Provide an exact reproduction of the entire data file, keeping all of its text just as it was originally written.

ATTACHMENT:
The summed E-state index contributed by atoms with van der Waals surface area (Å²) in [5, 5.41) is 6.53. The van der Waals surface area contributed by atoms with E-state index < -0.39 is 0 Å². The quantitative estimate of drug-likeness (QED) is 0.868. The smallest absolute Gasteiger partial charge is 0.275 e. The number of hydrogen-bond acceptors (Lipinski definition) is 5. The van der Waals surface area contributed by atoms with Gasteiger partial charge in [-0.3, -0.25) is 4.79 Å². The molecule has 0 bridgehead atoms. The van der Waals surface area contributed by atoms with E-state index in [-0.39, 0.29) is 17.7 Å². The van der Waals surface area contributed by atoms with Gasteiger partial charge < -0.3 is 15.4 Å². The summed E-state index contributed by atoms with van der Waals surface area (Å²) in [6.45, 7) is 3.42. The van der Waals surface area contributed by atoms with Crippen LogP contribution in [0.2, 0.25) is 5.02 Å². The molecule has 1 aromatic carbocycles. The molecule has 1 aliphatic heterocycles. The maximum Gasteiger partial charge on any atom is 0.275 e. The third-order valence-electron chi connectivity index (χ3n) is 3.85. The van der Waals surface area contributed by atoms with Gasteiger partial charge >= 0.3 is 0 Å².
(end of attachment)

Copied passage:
The summed E-state index contributed by atoms with van der Waals surface area (Å²) in [5, 5.41) is 6.53. The van der Waals surface area contributed by atoms with E-state index < -0.39 is 0 Å². The quantitative estimate of drug-likeness (QED) is 0.868. The smallest absolute Gasteiger partial charge is 0.275 e. The number of hydrogen-bond acceptors (Lipinski definition) is 5. The van der Waals surface area contributed by atoms with Gasteiger partial charge in [-0.3, -0.25) is 4.79 Å². The molecule has 0 bridgehead atoms. The van der Waals surface area contributed by atoms with E-state index in [-0.39, 0.29) is 17.7 Å². The van der Waals surface area contributed by atoms with Gasteiger partial charge < -0.3 is 15.4 Å². The summed E-state index contributed by atoms with van der Waals surface area (Å²) in [6.45, 7) is 3.42. The van der Waals surface area contributed by atoms with Crippen LogP contribution in [0.2, 0.25) is 5.02 Å². The molecule has 1 aromatic carbocycles. The molecule has 1 aliphatic heterocycles. The maximum Gasteiger partial charge on any atom is 0.275 e. The third-order valence-electron chi connectivity index (χ3n) is 3.85. The van der Waals surface area contributed by atoms with Gasteiger partial charge >= 0.3 is 0 Å².